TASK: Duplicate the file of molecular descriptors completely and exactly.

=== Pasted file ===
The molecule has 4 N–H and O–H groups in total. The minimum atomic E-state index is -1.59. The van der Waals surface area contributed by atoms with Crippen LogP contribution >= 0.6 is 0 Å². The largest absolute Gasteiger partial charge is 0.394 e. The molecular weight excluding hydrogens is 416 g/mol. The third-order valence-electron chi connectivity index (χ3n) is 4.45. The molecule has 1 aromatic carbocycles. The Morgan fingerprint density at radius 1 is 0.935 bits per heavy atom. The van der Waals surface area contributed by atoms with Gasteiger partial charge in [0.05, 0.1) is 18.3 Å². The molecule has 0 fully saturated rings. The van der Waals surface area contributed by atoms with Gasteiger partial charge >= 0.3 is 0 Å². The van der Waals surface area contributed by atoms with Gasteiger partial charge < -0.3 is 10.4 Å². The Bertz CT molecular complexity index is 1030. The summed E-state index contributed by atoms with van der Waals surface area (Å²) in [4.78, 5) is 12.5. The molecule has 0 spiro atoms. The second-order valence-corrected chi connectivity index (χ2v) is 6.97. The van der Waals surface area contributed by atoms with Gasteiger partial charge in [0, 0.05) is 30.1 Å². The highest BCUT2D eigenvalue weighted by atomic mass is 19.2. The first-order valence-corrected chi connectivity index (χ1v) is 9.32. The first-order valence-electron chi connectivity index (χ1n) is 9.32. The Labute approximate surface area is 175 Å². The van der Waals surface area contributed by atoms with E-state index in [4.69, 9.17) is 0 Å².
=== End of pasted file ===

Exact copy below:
The molecule has 4 N–H and O–H groups in total. The minimum atomic E-state index is -1.59. The van der Waals surface area contributed by atoms with Crippen LogP contribution >= 0.6 is 0 Å². The largest absolute Gasteiger partial charge is 0.394 e. The molecular weight excluding hydrogens is 416 g/mol. The third-order valence-electron chi connectivity index (χ3n) is 4.45. The molecule has 1 aromatic carbocycles. The Morgan fingerprint density at radius 1 is 0.935 bits per heavy atom. The van der Waals surface area contributed by atoms with Gasteiger partial charge in [0.05, 0.1) is 18.3 Å². The molecule has 0 fully saturated rings. The van der Waals surface area contributed by atoms with Gasteiger partial charge >= 0.3 is 0 Å². The van der Waals surface area contributed by atoms with Gasteiger partial charge < -0.3 is 10.4 Å². The Bertz CT molecular complexity index is 1030. The summed E-state index contributed by atoms with van der Waals surface area (Å²) in [4.78, 5) is 12.5. The molecule has 0 spiro atoms. The second-order valence-corrected chi connectivity index (χ2v) is 6.97. The van der Waals surface area contributed by atoms with Gasteiger partial charge in [0, 0.05) is 30.1 Å². The highest BCUT2D eigenvalue weighted by atomic mass is 19.2. The first-order valence-corrected chi connectivity index (χ1v) is 9.32. The first-order valence-electron chi connectivity index (χ1n) is 9.32. The Labute approximate surface area is 175 Å². The van der Waals surface area contributed by atoms with E-state index in [4.69, 9.17) is 0 Å².